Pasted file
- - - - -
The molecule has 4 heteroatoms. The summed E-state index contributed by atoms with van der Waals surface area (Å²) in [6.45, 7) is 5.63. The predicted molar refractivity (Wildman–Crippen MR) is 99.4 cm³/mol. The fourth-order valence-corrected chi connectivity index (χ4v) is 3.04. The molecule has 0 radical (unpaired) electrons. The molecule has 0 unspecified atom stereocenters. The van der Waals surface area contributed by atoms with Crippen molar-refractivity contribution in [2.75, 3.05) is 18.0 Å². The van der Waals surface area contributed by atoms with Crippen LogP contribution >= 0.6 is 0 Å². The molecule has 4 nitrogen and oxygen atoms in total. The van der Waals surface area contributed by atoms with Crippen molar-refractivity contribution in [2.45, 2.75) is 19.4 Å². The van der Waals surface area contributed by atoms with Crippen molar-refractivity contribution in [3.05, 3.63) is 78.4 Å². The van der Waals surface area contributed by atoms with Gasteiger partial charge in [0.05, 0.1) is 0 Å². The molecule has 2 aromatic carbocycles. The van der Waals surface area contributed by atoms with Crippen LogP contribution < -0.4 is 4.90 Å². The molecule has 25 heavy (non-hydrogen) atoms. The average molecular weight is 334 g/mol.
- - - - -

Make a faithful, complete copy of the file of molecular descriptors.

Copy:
The molecule has 4 heteroatoms. The summed E-state index contributed by atoms with van der Waals surface area (Å²) in [6.45, 7) is 5.63. The predicted molar refractivity (Wildman–Crippen MR) is 99.4 cm³/mol. The fourth-order valence-corrected chi connectivity index (χ4v) is 3.04. The molecule has 0 radical (unpaired) electrons. The molecule has 0 unspecified atom stereocenters. The van der Waals surface area contributed by atoms with Crippen molar-refractivity contribution in [2.75, 3.05) is 18.0 Å². The van der Waals surface area contributed by atoms with Crippen LogP contribution >= 0.6 is 0 Å². The molecule has 4 nitrogen and oxygen atoms in total. The van der Waals surface area contributed by atoms with Crippen molar-refractivity contribution in [2.45, 2.75) is 19.4 Å². The van der Waals surface area contributed by atoms with Crippen molar-refractivity contribution in [3.05, 3.63) is 78.4 Å². The van der Waals surface area contributed by atoms with Gasteiger partial charge in [0.05, 0.1) is 0 Å². The molecule has 2 aromatic carbocycles. The van der Waals surface area contributed by atoms with Crippen LogP contribution < -0.4 is 4.90 Å². The molecule has 25 heavy (non-hydrogen) atoms. The average molecular weight is 334 g/mol.